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Interviewer: In the wintertime, if there's an inversion, it's probably a good idea not to exercise outside. And in the summertime, you need to watch out for high ozone levels. Dr. Troy Madsen is an emergency room physician with the University of Utah Health. So that kind of surprised me that in the summertime, I got to watch when I exercise as well. Tell me about ozone and why I should be concerned about it.
Dr. Madsen: You know, you're exactly right. It's one of these things where we figure, "Hey, winter is over. I'm in the clear. I don't see that big, thick layer of pollution sitting over the valley. I'm good to go." But then we hit summertime and the high heat, and then we have this other thing called ozone. It's basically, again, a form of pollution. It forms when just the weather gets really hot so we typically see it on hot days here in Salt Lake City, so that's why it's an issue in the summer. And kind of like that winter weather, it gets trapped in the valley, we get the high ozone levels. Those are also going to cause problems for people in their lungs, particularly if you have sensitive issues like asthma or emphysema.
Interviewer: All right. So in the wintertime you can take a look and see what the particulate matter is. You can do the same thing online to see what the ozone level is for any given day. So if it's yellow or red, what types of things do you see in the ER as a result of that?
Dr. Madsen: So in the summertime, we very, very commonly see a lot of lung issues. It's something I find wintertime usually kind of hits late December as the inversion settles in, people start to come in that have a lot of lung problems, asthma, emphysema where things have flared up. And then there's this spike again in July.
Sometimes it's compounded by forest fires, and sometimes we get local fires or fires where the winds blowing that smoke into the valley. But typically, what will happen is someone who has asthma, who has emphysema, has thought, "Well, I've been outside the last few months. I felt great." They get outside with this poor air quality. It just causes things to flare up where their lungs get really tight, sometimes to the point where they really cannot breathe well at all and they have to come right into the ER.
Interviewer: All right. So if you have some sort of those issues, if it's a hot day in July or August and especially if there's been forest fires in the area, you might want to check that ozone level beforehand. What about healthy people?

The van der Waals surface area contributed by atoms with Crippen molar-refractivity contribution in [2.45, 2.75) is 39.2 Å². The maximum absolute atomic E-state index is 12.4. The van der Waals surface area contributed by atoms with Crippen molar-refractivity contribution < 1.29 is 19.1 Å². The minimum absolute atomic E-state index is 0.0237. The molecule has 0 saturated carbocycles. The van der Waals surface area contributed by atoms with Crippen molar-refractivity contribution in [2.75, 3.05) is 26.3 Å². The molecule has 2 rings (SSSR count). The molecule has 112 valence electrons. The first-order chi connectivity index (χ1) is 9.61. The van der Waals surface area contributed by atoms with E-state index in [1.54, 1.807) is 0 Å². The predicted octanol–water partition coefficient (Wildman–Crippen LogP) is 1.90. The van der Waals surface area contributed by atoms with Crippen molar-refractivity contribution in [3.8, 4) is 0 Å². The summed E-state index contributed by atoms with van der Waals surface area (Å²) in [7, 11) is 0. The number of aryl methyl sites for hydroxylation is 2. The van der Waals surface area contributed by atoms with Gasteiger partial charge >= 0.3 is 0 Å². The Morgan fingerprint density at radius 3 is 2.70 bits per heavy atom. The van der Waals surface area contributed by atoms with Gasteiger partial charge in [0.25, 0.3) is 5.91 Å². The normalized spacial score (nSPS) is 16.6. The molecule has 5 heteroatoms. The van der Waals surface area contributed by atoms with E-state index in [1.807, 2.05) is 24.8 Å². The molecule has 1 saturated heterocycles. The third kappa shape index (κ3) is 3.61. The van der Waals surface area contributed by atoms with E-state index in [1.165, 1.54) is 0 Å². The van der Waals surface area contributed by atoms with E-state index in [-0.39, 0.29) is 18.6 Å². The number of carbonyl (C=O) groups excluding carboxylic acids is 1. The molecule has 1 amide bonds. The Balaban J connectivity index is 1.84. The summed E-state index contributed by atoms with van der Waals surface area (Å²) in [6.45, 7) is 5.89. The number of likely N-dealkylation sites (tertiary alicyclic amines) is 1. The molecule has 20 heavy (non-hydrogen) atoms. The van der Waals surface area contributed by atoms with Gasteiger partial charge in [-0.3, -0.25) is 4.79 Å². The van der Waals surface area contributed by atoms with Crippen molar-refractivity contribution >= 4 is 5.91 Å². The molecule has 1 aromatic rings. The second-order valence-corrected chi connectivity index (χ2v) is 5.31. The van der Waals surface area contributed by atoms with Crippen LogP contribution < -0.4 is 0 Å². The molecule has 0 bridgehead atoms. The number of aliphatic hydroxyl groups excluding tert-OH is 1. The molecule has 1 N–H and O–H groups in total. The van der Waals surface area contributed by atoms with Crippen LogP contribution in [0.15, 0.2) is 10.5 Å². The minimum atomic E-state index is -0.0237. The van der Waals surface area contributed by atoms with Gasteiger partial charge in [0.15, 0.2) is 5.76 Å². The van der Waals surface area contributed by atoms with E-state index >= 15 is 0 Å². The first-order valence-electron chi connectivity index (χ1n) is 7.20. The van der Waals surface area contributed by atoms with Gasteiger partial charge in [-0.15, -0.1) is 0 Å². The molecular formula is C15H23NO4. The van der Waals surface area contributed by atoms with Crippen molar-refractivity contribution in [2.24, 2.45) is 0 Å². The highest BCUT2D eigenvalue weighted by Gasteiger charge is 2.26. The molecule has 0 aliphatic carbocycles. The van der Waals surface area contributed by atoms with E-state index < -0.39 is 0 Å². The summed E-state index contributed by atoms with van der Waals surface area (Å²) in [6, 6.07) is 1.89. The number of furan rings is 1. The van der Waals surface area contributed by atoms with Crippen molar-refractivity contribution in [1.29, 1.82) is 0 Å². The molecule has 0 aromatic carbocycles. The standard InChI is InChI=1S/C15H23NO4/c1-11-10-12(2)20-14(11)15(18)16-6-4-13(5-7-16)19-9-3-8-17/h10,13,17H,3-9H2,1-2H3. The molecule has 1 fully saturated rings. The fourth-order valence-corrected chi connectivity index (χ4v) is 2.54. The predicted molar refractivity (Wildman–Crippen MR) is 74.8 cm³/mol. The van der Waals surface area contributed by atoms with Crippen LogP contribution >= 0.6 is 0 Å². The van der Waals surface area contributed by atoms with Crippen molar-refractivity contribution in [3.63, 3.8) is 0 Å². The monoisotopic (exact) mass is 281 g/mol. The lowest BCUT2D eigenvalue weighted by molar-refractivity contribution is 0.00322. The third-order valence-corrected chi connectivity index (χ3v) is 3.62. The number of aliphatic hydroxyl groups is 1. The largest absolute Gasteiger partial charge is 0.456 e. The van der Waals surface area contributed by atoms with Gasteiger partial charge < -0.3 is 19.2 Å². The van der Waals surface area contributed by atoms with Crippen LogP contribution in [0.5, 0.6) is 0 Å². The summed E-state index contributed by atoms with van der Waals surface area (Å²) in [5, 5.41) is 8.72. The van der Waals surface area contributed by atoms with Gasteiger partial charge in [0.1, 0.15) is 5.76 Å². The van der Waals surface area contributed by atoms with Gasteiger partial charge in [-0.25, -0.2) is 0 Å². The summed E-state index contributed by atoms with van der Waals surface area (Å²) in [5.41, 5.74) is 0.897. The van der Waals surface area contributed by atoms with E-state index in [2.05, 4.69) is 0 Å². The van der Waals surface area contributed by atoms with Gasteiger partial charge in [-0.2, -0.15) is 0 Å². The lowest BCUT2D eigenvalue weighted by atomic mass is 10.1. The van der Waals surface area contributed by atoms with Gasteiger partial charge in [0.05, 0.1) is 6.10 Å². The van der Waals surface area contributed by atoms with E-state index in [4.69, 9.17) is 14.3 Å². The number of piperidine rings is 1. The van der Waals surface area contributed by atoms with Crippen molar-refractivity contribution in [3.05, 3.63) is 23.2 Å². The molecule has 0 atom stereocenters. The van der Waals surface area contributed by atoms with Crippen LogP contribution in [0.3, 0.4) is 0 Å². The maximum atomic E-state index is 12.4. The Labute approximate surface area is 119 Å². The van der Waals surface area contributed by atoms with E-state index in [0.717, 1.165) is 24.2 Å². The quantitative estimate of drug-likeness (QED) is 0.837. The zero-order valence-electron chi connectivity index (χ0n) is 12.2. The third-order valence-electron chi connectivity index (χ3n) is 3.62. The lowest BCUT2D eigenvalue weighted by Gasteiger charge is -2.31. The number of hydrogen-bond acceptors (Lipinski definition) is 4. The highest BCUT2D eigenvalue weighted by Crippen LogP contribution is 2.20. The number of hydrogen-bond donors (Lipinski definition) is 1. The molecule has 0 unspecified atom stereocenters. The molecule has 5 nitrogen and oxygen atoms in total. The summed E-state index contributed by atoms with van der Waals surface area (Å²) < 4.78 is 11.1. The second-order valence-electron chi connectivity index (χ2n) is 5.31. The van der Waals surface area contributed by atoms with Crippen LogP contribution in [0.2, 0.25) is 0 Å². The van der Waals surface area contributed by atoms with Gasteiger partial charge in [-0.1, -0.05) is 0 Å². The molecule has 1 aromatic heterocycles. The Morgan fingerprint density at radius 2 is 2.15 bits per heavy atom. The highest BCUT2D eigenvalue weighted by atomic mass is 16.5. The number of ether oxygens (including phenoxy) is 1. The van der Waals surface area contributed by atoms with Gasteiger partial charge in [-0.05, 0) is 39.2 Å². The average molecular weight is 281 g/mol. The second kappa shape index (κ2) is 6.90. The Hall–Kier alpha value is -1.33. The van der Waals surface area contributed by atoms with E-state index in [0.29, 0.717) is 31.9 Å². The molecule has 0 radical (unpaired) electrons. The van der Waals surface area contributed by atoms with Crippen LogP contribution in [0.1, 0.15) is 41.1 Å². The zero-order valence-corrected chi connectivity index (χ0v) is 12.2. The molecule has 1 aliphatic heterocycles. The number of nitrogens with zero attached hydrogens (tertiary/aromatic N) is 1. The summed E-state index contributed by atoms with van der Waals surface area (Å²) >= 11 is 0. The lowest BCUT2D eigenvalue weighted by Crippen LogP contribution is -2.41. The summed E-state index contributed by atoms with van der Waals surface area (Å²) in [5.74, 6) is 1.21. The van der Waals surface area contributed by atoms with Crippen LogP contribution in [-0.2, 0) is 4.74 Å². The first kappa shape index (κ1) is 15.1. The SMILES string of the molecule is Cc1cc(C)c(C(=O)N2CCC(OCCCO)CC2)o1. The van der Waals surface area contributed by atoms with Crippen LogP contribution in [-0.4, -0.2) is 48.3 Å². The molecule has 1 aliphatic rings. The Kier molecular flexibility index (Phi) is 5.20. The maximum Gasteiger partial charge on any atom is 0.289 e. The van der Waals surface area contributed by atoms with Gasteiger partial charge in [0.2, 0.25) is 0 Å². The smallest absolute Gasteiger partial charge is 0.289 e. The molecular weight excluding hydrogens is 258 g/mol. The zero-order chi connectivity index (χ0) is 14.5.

Dr. Madsen: So healthy people, I can't say we see them quite as often in the ER. Some cases, I will see people who say, "You know, years ago I had exercised-induced asthma and just for the past couple of weeks, I've just felt really short of breath." And maybe they don't sound really wheezy when I listen to them, so we do other tests to make sure nothing else is going on.
But at the end of the day, I say, "Hey, maybe it's just that asthma that's kind of flared up a little bit with this air quality." But it's not like they really sick. It's more they're just saying, "Hey, what's going on?" Kind of diagnosis of exclusion, we say, "Well, maybe it's the air quality."
Interviewer: Yeah. So that's an interesting point that if normally you exercise and you don't struggle at all and then all of a sudden you're wheezy, you might want to check that ozone.
Dr. Madsen: That's exactly right. And that's probably where it surprises most people. They're thinking, "Hey, I've been exercising for months. I felt great. Now I'm having issues."
Interviewer: So no reason to go to the ER unless it's so bad, you're an asthmatic that you cannot breathe, and it will not release.
Dr. Madsen: That's right. I think if you can manage things at home okay, great. Get in to see your doctor if you need to try some additional medications to control things during high ozone levels. But yeah, if you start getting really tight, trouble breathing, absolutely. Get right into the ER.
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